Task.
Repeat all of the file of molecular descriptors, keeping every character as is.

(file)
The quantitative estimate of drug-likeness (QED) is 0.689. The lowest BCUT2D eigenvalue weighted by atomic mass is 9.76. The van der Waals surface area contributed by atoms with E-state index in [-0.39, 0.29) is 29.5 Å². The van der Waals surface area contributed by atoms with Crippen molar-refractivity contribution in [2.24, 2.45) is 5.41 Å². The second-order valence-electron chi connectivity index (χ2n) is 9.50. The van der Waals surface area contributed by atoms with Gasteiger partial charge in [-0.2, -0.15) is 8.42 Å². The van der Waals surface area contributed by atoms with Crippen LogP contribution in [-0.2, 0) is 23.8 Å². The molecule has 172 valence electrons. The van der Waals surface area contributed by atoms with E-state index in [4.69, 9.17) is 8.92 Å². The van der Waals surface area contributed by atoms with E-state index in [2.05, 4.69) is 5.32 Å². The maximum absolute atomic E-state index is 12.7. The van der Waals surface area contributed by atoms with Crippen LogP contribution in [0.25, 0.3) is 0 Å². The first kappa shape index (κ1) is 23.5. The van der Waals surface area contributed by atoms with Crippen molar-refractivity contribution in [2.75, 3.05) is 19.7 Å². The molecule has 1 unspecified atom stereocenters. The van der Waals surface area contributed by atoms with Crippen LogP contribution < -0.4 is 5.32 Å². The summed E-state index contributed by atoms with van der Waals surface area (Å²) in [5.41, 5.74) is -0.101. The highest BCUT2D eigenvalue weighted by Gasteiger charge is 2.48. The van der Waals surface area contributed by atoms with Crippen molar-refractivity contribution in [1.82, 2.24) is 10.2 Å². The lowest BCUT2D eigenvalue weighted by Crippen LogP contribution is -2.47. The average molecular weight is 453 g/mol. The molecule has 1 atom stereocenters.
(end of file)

The quantitative estimate of drug-likeness (QED) is 0.689. The lowest BCUT2D eigenvalue weighted by atomic mass is 9.76. The van der Waals surface area contributed by atoms with E-state index in [-0.39, 0.29) is 29.5 Å². The van der Waals surface area contributed by atoms with Crippen molar-refractivity contribution in [2.24, 2.45) is 5.41 Å². The second-order valence-electron chi connectivity index (χ2n) is 9.50. The van der Waals surface area contributed by atoms with Gasteiger partial charge in [-0.2, -0.15) is 8.42 Å². The van der Waals surface area contributed by atoms with Crippen LogP contribution in [-0.2, 0) is 23.8 Å². The molecule has 172 valence electrons. The van der Waals surface area contributed by atoms with E-state index in [4.69, 9.17) is 8.92 Å². The van der Waals surface area contributed by atoms with E-state index in [2.05, 4.69) is 5.32 Å². The maximum absolute atomic E-state index is 12.7. The van der Waals surface area contributed by atoms with Crippen LogP contribution in [0.25, 0.3) is 0 Å². The first kappa shape index (κ1) is 23.5. The van der Waals surface area contributed by atoms with Crippen molar-refractivity contribution in [2.75, 3.05) is 19.7 Å². The molecule has 1 unspecified atom stereocenters. The van der Waals surface area contributed by atoms with Crippen LogP contribution < -0.4 is 5.32 Å². The summed E-state index contributed by atoms with van der Waals surface area (Å²) in [5.41, 5.74) is -0.101. The highest BCUT2D eigenvalue weighted by Gasteiger charge is 2.48. The van der Waals surface area contributed by atoms with Crippen molar-refractivity contribution in [1.82, 2.24) is 10.2 Å². The lowest BCUT2D eigenvalue weighted by Crippen LogP contribution is -2.47. The average molecular weight is 453 g/mol. The molecule has 1 atom stereocenters.